Fitzroy ready to shoulder load for Apollo-Ridge
Kyle Fitzroy's Apollo-Ridge career could go nowhere but up after his first pass attempt. That pass, in a nonconference game against Keystone Oaks in 2015, got intercepted, confirming he wasn't in Kansas — or junior varsity — anymore.
But although that first throw ended in disaster, Fitzroy's career has unfolded quite nicely. With his passing complementing the exploits of star running back Duane Brown, Apollo-Ridge reached the playoffs each of the past two seasons. And with Brown now at IUP after the completion of his record-setting career with the Vikings, Fitzroy figures to shoulder the load for Apollo-Ridge this fall.
“It's a lot different than last year because we had 13 seniors that would help lead the team,” Fitzroy said. “Now we have five, and with me being the quarterback, I have to lead the entire offense this year and the entire team, really, in the locker room and keep them going in the right direction. If things start to go south, we just have to keep our heads up. I can't put my head down because then they'll all follow it.”
As the quarterback, Fitzroy already held a position of leadership in Apollo-Ridge's locker room. But as one of only a handful of seniors, that role became magnified. The Vikings will rely on a heavy dose of freshmen and sophomores this season, and Fitzroy is learning the importance of patience.
“You can't get as frustrated with them when they make the simple mistakes,” he said. “You have to stay calm with them and help them along instead of just getting irritated right away. You have to stay calm and teach them.
“I think I've let it slide a little bit. Last year I'd get irritated because I knew what they had in them. This year, I have a lot of confidence in all of them, and I know what they can do, but I still also get that they'll make mistakes. I just tell them, ‘Come on. Next play. You've got it. Just keep going.' ”
Perhaps it helps remembering his own past.
Fitzroy took over as starting quarterback as a sophomore, on a team that had conference and WPIAL title aspirations. The biggest breakthrough in an up-and-down season came in Apollo-Ridge's playoff opener against Beaver Falls, when he nearly led the Vikings to an upset over the favored Tigers by rushing for the go-ahead touchdown in the final minutes. Beaver Falls rallied for a last-second win, but Fitzroy's touchdown followed a season-long mantra from his coaches: “If you see green, just take it and run.”
Last season, when Brown missed the early portion of the season after a knee injury, Fitzroy and running back Brett Coleman anchored the offense. The Vikings really took off after Brown's midseason return, finishing second in the Allegheny Conference before falling in the first round of the WPIAL Class 3A playoffs to Keystone Oaks. Fitzroy passed for 1,885 yards and 23 touchdowns, with just four interceptions, and rushed for 398 yards and eight scores.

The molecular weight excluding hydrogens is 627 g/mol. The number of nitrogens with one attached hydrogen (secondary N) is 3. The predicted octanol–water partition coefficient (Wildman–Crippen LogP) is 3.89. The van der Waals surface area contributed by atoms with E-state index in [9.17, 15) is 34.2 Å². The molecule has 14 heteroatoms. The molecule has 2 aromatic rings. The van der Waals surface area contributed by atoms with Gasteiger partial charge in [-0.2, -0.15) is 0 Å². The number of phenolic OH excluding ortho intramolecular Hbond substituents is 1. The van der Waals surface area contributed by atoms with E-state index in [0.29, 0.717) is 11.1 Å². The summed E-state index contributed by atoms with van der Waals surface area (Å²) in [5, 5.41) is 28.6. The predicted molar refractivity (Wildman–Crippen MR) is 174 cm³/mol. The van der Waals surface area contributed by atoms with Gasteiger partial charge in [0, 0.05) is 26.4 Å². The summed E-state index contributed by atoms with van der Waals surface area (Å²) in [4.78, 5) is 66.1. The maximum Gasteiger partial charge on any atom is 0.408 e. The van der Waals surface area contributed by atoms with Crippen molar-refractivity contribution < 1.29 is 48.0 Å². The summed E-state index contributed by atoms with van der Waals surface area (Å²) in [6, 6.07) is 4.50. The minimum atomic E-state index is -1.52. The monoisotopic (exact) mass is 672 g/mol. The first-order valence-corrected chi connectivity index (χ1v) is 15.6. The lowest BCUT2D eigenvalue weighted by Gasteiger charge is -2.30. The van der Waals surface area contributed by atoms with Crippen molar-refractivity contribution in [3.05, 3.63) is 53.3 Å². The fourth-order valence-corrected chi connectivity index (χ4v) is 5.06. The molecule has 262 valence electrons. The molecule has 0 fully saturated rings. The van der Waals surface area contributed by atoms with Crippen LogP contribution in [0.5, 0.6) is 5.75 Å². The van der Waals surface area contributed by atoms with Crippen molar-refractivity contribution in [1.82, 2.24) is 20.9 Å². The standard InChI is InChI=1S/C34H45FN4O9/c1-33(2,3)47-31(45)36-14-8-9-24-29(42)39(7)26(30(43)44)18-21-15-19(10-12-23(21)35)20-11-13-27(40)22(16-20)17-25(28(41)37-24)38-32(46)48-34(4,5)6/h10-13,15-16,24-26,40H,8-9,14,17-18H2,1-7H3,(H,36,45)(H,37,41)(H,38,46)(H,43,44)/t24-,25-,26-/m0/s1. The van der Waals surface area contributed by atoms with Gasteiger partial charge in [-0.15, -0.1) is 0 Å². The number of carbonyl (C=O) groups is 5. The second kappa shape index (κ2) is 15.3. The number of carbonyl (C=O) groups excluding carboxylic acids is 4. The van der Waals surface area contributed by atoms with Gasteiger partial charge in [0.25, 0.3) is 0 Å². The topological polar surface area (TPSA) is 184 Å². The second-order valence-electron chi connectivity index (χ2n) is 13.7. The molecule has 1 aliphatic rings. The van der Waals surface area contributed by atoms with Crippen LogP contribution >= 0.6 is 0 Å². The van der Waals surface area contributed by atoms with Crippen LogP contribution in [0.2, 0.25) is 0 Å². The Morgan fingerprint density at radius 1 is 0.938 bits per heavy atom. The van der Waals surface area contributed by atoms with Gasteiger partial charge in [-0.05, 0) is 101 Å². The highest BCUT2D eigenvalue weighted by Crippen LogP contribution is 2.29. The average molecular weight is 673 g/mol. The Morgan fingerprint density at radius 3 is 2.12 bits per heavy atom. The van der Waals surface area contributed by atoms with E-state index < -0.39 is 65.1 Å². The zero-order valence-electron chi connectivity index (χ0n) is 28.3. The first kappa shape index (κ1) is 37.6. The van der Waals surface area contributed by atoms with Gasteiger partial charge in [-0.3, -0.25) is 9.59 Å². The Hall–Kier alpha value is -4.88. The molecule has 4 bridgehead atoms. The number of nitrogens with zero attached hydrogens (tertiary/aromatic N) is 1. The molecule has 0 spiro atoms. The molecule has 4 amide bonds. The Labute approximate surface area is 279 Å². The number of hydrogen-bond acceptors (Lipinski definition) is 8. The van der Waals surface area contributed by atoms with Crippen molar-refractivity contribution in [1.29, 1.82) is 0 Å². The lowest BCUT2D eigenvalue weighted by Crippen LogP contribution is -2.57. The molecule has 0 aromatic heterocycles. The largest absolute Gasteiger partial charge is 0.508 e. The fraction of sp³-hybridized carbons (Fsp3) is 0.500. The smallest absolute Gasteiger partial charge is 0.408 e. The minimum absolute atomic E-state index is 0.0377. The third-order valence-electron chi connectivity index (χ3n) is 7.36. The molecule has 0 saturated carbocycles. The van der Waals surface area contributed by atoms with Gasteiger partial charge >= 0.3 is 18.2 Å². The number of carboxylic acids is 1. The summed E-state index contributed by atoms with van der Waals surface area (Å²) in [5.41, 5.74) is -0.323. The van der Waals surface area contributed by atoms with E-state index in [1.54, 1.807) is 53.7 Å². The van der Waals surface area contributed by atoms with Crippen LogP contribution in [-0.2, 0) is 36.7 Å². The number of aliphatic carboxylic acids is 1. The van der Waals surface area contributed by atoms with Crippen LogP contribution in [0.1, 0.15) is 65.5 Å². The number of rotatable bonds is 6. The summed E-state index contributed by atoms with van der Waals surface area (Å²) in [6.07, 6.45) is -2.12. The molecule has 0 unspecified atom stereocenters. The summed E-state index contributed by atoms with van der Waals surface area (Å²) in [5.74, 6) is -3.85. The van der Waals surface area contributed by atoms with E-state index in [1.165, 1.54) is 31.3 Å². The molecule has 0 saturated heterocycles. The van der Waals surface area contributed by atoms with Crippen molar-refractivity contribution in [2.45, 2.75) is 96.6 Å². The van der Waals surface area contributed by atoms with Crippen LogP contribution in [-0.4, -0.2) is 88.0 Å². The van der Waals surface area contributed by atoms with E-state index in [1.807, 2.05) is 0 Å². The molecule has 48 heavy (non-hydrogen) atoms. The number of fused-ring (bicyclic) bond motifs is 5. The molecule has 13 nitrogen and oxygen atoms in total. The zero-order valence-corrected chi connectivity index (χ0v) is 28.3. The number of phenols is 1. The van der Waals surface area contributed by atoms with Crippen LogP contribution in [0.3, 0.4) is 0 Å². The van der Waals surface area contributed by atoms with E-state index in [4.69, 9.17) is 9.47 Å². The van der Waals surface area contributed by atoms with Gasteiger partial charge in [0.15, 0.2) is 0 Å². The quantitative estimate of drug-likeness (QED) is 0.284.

“This offseason's been huge,” Apollo-Ridge coach John Skiba said. “He hasn't made many mistakes at all. He's been really solid not turning the ball over and taking care of the ball.”
In addition to leading the young players, Fitzroy needs to develop quick chemistry on the field. In some cases, relationships can help. His younger brother, Klay, is a freshman wide receiver, and he knows many of the others in the class.
“There's times we leave the huddle and all five guys ask him what they have, and he has to name every play for them. He has to understand where they're at, and he has to give them their routes,” Skiba said. “It's funny to watch sometimes.”
The 6-foot-5 Fitzroy, who is drawing interest from Division II schools, potentially as a tight end prospect, also will play defense for this fall for the first time. Skiba said Fitzroy shows the ability to play physically on that side of the ball.
Ultimately, however, how Fitzroy plays on offense will determine Apollo-Ridge's fate.
“I'm excited to be the leader on the team this year and really help kids along and show them how it's supposed to be done on the field,” he said. “(Last year) I was happy with the overall season performance, (but) just with some single-game performances like Keystone Oaks, that really wasn't my best performance in both the playoffs and regular season. I want to be able to play (well) all season.”